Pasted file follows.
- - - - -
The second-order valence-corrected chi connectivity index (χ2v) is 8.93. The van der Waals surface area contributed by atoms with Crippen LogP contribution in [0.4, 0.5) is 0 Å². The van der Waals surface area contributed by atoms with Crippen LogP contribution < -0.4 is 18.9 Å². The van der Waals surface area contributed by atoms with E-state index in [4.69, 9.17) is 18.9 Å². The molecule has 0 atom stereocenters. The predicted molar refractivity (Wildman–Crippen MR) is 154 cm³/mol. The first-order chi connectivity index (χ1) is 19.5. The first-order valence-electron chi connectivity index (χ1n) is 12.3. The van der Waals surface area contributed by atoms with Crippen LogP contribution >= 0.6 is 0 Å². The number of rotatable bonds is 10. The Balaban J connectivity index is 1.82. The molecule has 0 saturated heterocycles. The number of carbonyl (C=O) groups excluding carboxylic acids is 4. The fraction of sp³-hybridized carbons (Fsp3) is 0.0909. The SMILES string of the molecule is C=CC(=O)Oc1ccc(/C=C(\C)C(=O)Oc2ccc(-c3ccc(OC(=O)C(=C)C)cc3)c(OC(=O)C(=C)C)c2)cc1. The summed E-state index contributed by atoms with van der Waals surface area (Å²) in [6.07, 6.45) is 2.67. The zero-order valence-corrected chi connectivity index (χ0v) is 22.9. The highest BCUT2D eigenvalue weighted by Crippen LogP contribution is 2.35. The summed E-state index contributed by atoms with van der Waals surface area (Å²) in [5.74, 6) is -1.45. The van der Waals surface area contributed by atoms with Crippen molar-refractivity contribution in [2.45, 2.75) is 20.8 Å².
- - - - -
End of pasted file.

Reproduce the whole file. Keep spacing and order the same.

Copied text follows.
The second-order valence-corrected chi connectivity index (χ2v) is 8.93. The van der Waals surface area contributed by atoms with Crippen LogP contribution in [0.4, 0.5) is 0 Å². The van der Waals surface area contributed by atoms with Crippen LogP contribution < -0.4 is 18.9 Å². The van der Waals surface area contributed by atoms with E-state index in [4.69, 9.17) is 18.9 Å². The molecule has 0 atom stereocenters. The predicted molar refractivity (Wildman–Crippen MR) is 154 cm³/mol. The first-order chi connectivity index (χ1) is 19.5. The first-order valence-electron chi connectivity index (χ1n) is 12.3. The van der Waals surface area contributed by atoms with Crippen LogP contribution >= 0.6 is 0 Å². The number of rotatable bonds is 10. The Balaban J connectivity index is 1.82. The molecule has 0 saturated heterocycles. The number of carbonyl (C=O) groups excluding carboxylic acids is 4. The fraction of sp³-hybridized carbons (Fsp3) is 0.0909. The SMILES string of the molecule is C=CC(=O)Oc1ccc(/C=C(\C)C(=O)Oc2ccc(-c3ccc(OC(=O)C(=C)C)cc3)c(OC(=O)C(=C)C)c2)cc1. The summed E-state index contributed by atoms with van der Waals surface area (Å²) in [6.07, 6.45) is 2.67. The zero-order valence-corrected chi connectivity index (χ0v) is 22.9. The highest BCUT2D eigenvalue weighted by Crippen LogP contribution is 2.35. The summed E-state index contributed by atoms with van der Waals surface area (Å²) in [5.74, 6) is -1.45. The van der Waals surface area contributed by atoms with Crippen molar-refractivity contribution in [2.45, 2.75) is 20.8 Å².